While many mothers choose to use epidurals during labor, other mothers opt for unmedicated births. As Dr. Edna Ma, an anesthesiologist explains, the decision is ultimately a maternal choice. “Health professionals should respect a mother’s choice and her autonomy, provided there is no harm to the mom or baby. I believe she also has the right to change her mind.”
And yes, you can change your mind! Dr. Ma explains that for mothers on the fence about an epidural, she usually advises getting one placed before it becomes “too late” — there’s a point during labor when mom has to start pushing and it becomes impossible to properly position her for safe insertion of an epidural catheter. Epidurals aren’t all or nothing switches, and your anesthesiologist can also minimally dose the medicine or not dose the medicine at all, leaving the catheter as an “insurance policy.” Dr. Ma says that once the catheter is placed, “If the baby is in distress and a c-section needs to be performed immediately, the anesthesiologist can dose the medications through the epidural catheter already placed. If there isn’t an epidural, then either an immediate spinal or general anesthesia must be administered.”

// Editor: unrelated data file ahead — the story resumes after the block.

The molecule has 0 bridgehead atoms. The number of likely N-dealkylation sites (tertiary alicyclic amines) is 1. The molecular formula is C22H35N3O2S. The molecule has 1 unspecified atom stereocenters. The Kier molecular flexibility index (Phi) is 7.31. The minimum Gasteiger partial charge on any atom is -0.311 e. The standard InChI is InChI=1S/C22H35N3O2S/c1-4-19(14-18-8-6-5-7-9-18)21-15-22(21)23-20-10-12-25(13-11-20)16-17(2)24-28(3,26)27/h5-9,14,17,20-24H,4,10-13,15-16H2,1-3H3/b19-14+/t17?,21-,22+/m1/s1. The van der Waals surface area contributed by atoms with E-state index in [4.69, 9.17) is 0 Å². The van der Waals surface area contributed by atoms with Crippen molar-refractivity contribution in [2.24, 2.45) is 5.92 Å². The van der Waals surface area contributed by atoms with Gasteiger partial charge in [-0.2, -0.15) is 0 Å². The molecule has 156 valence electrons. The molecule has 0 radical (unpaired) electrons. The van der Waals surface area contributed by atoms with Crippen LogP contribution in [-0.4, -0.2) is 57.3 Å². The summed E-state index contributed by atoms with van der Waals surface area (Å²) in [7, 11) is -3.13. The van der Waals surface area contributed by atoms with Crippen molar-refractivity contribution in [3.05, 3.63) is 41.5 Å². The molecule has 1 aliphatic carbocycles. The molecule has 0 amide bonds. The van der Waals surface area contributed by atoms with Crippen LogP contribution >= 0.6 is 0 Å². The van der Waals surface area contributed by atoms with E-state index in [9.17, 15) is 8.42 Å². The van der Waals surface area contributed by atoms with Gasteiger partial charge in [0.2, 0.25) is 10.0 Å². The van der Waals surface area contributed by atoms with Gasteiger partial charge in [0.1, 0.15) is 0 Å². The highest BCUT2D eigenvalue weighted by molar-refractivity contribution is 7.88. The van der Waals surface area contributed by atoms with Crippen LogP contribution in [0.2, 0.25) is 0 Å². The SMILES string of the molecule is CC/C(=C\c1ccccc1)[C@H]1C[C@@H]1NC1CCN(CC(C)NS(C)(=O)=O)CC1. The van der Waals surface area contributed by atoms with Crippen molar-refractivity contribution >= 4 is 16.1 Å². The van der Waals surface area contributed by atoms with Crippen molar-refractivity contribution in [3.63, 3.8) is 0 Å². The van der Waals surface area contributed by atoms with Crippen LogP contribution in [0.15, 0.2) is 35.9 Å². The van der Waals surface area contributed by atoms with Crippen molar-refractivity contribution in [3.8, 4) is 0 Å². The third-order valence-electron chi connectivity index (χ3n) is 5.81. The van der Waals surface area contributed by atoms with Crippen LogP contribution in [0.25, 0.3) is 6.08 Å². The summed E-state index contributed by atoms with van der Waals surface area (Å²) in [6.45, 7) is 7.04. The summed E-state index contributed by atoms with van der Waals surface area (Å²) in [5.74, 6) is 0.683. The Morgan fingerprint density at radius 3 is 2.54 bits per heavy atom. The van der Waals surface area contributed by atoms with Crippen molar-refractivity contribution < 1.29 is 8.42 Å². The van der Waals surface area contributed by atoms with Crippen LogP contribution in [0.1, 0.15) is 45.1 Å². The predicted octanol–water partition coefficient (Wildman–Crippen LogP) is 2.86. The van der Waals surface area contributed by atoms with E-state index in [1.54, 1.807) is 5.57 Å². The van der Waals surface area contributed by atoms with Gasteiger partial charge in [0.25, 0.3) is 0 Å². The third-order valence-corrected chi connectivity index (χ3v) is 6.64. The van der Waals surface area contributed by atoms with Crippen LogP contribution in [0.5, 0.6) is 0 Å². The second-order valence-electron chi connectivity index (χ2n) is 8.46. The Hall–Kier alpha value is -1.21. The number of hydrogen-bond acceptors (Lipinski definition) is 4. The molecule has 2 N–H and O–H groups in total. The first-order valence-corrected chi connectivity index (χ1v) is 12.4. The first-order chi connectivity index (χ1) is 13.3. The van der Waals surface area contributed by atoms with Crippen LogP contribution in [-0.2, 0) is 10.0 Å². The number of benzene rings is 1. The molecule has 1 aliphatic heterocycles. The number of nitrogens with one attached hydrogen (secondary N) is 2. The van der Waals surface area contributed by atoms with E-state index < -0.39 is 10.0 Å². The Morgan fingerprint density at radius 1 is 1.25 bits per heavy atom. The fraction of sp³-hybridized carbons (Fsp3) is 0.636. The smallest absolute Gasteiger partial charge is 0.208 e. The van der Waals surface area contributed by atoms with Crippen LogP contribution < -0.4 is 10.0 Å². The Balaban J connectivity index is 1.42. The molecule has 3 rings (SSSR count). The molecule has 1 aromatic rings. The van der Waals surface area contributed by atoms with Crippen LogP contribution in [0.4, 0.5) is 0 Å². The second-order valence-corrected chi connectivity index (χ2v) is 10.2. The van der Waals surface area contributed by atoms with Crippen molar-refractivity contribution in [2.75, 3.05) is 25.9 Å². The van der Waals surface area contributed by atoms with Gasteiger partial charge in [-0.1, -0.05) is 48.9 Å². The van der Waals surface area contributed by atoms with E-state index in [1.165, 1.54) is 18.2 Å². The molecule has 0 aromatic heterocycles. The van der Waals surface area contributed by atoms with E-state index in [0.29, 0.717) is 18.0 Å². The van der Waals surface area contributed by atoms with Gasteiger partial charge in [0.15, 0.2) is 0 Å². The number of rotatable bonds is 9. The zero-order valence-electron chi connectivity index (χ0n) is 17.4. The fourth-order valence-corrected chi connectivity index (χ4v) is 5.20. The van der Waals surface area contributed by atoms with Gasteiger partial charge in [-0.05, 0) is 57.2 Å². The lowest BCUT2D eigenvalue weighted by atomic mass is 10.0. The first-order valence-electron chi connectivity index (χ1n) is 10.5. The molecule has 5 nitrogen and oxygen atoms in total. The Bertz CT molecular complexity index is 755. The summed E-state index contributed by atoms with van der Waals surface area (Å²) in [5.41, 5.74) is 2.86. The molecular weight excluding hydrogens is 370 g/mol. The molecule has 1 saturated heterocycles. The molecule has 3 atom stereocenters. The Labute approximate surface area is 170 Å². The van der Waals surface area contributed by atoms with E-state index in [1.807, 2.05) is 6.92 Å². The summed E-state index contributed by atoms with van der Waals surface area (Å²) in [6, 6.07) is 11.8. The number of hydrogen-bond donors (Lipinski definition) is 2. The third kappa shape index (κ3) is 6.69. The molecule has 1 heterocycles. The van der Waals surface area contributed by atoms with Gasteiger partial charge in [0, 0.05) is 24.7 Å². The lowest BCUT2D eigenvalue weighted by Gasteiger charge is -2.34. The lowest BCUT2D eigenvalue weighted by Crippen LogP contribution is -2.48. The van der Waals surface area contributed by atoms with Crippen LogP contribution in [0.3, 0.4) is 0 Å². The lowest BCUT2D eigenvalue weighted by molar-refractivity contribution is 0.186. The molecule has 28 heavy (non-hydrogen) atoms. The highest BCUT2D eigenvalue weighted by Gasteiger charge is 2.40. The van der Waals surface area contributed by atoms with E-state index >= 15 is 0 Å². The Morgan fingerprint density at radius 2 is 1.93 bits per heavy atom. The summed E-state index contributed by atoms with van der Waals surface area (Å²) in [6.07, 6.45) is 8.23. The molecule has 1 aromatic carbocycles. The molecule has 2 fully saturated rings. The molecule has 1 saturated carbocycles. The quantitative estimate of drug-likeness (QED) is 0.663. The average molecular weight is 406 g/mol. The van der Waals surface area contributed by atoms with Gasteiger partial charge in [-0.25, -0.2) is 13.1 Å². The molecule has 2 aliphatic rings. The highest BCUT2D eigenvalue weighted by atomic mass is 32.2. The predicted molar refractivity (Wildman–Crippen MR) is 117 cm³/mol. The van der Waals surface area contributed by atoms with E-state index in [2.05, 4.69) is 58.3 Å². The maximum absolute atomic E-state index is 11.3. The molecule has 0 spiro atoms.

It should also be noted that while some believe that epidurals can cause postpartum depression, the medical evidence actually points to the contrary. Regardless of your reasoning, or birth plan, it’s important to communicate your wishes to your birth team. Don’t be afraid to speak up about your wishes either way — after all, it’s your body. Here, seven mothers who had unmedicated births explain what it felt like.
1. “Physically, my non-medicated deliveries felt like the tide of the ocean with each contraction. There was a rolling pain radiating through my stomach to my back. You would get a few moments relief and then, another contraction. It was exhausting to not have more rest — it was like the longest marathon. When it was finally time to push, it felt as if there was no other option. I wanted the contractions to stop and this was the way to make that happen, so I looked forward to pushing baby out. Even though it hurt — like a burning sensation — I felt such relief when baby was delivered. Emotionally, it was liberating. I have never felt more proud of my body and mind.”—Amie, 37